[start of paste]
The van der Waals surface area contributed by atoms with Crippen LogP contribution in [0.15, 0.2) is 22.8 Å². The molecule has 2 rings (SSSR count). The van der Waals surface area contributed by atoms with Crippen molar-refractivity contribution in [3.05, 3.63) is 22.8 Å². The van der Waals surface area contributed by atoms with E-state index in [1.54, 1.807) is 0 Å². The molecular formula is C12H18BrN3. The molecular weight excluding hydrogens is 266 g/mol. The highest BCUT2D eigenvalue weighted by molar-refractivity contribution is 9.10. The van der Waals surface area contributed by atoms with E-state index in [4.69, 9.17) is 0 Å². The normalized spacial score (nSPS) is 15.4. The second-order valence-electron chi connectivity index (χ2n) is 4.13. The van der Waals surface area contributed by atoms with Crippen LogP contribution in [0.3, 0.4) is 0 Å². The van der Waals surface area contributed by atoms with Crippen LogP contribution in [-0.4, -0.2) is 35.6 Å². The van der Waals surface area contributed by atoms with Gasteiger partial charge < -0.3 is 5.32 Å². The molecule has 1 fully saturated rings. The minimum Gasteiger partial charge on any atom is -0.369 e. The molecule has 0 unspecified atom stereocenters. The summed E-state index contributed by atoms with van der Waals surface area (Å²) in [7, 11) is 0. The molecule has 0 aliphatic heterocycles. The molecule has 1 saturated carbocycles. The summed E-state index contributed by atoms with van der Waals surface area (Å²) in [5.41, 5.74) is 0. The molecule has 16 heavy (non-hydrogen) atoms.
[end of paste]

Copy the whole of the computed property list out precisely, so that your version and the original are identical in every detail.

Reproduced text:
The van der Waals surface area contributed by atoms with Crippen LogP contribution in [0.15, 0.2) is 22.8 Å². The molecule has 2 rings (SSSR count). The van der Waals surface area contributed by atoms with Crippen molar-refractivity contribution in [3.05, 3.63) is 22.8 Å². The van der Waals surface area contributed by atoms with E-state index in [1.54, 1.807) is 0 Å². The molecular formula is C12H18BrN3. The molecular weight excluding hydrogens is 266 g/mol. The highest BCUT2D eigenvalue weighted by molar-refractivity contribution is 9.10. The van der Waals surface area contributed by atoms with E-state index in [4.69, 9.17) is 0 Å². The normalized spacial score (nSPS) is 15.4. The second-order valence-electron chi connectivity index (χ2n) is 4.13. The van der Waals surface area contributed by atoms with Crippen LogP contribution in [0.3, 0.4) is 0 Å². The van der Waals surface area contributed by atoms with Crippen LogP contribution in [-0.4, -0.2) is 35.6 Å². The van der Waals surface area contributed by atoms with Gasteiger partial charge < -0.3 is 5.32 Å². The molecule has 1 fully saturated rings. The minimum Gasteiger partial charge on any atom is -0.369 e. The molecule has 0 unspecified atom stereocenters. The summed E-state index contributed by atoms with van der Waals surface area (Å²) in [7, 11) is 0. The molecule has 0 aliphatic heterocycles. The molecule has 1 saturated carbocycles. The summed E-state index contributed by atoms with van der Waals surface area (Å²) in [5.41, 5.74) is 0. The molecule has 16 heavy (non-hydrogen) atoms.